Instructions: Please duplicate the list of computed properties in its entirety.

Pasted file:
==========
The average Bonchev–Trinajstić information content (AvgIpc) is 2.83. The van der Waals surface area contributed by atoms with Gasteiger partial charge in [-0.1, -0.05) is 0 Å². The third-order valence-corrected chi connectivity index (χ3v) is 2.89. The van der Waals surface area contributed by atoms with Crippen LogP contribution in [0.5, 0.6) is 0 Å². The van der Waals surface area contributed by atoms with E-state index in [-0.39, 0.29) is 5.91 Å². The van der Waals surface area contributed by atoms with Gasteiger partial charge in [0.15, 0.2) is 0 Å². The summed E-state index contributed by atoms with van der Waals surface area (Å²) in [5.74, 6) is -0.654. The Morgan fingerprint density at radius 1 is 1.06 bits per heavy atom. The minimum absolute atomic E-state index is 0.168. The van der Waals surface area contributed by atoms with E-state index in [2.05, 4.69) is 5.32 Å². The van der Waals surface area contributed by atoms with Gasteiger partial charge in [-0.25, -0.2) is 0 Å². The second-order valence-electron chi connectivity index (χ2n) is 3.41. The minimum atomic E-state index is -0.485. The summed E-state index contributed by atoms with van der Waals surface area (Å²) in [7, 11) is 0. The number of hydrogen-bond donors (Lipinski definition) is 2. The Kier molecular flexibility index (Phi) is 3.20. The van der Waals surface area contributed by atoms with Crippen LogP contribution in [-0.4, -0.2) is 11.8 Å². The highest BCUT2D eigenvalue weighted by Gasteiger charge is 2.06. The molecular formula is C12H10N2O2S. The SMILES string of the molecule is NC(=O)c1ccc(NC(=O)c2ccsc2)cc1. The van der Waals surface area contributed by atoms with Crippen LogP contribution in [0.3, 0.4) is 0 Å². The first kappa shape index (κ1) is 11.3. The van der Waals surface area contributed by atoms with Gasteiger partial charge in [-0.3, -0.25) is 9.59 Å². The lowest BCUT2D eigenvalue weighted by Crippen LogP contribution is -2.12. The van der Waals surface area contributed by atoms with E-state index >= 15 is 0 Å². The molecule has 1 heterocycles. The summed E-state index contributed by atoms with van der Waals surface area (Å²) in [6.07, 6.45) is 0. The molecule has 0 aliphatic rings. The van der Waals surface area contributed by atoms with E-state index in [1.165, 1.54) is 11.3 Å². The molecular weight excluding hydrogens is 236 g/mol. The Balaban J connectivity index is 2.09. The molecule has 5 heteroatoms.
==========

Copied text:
The average Bonchev–Trinajstić information content (AvgIpc) is 2.83. The van der Waals surface area contributed by atoms with Gasteiger partial charge in [-0.1, -0.05) is 0 Å². The third-order valence-corrected chi connectivity index (χ3v) is 2.89. The van der Waals surface area contributed by atoms with Crippen LogP contribution in [0.5, 0.6) is 0 Å². The van der Waals surface area contributed by atoms with E-state index in [-0.39, 0.29) is 5.91 Å². The van der Waals surface area contributed by atoms with Gasteiger partial charge in [0.15, 0.2) is 0 Å². The summed E-state index contributed by atoms with van der Waals surface area (Å²) in [5.74, 6) is -0.654. The Morgan fingerprint density at radius 1 is 1.06 bits per heavy atom. The minimum absolute atomic E-state index is 0.168. The van der Waals surface area contributed by atoms with E-state index in [2.05, 4.69) is 5.32 Å². The van der Waals surface area contributed by atoms with Gasteiger partial charge in [-0.25, -0.2) is 0 Å². The second-order valence-electron chi connectivity index (χ2n) is 3.41. The minimum atomic E-state index is -0.485. The summed E-state index contributed by atoms with van der Waals surface area (Å²) in [7, 11) is 0. The number of hydrogen-bond donors (Lipinski definition) is 2. The Kier molecular flexibility index (Phi) is 3.20. The van der Waals surface area contributed by atoms with Crippen LogP contribution in [-0.4, -0.2) is 11.8 Å². The highest BCUT2D eigenvalue weighted by Gasteiger charge is 2.06. The molecular formula is C12H10N2O2S. The SMILES string of the molecule is NC(=O)c1ccc(NC(=O)c2ccsc2)cc1. The van der Waals surface area contributed by atoms with Crippen LogP contribution in [0.3, 0.4) is 0 Å². The first kappa shape index (κ1) is 11.3. The van der Waals surface area contributed by atoms with Gasteiger partial charge in [-0.3, -0.25) is 9.59 Å². The lowest BCUT2D eigenvalue weighted by Crippen LogP contribution is -2.12. The van der Waals surface area contributed by atoms with E-state index >= 15 is 0 Å². The molecule has 1 heterocycles. The summed E-state index contributed by atoms with van der Waals surface area (Å²) in [6.07, 6.45) is 0. The molecule has 0 aliphatic rings. The van der Waals surface area contributed by atoms with E-state index in [1.165, 1.54) is 11.3 Å². The molecular weight excluding hydrogens is 236 g/mol. The Balaban J connectivity index is 2.09. The molecule has 5 heteroatoms.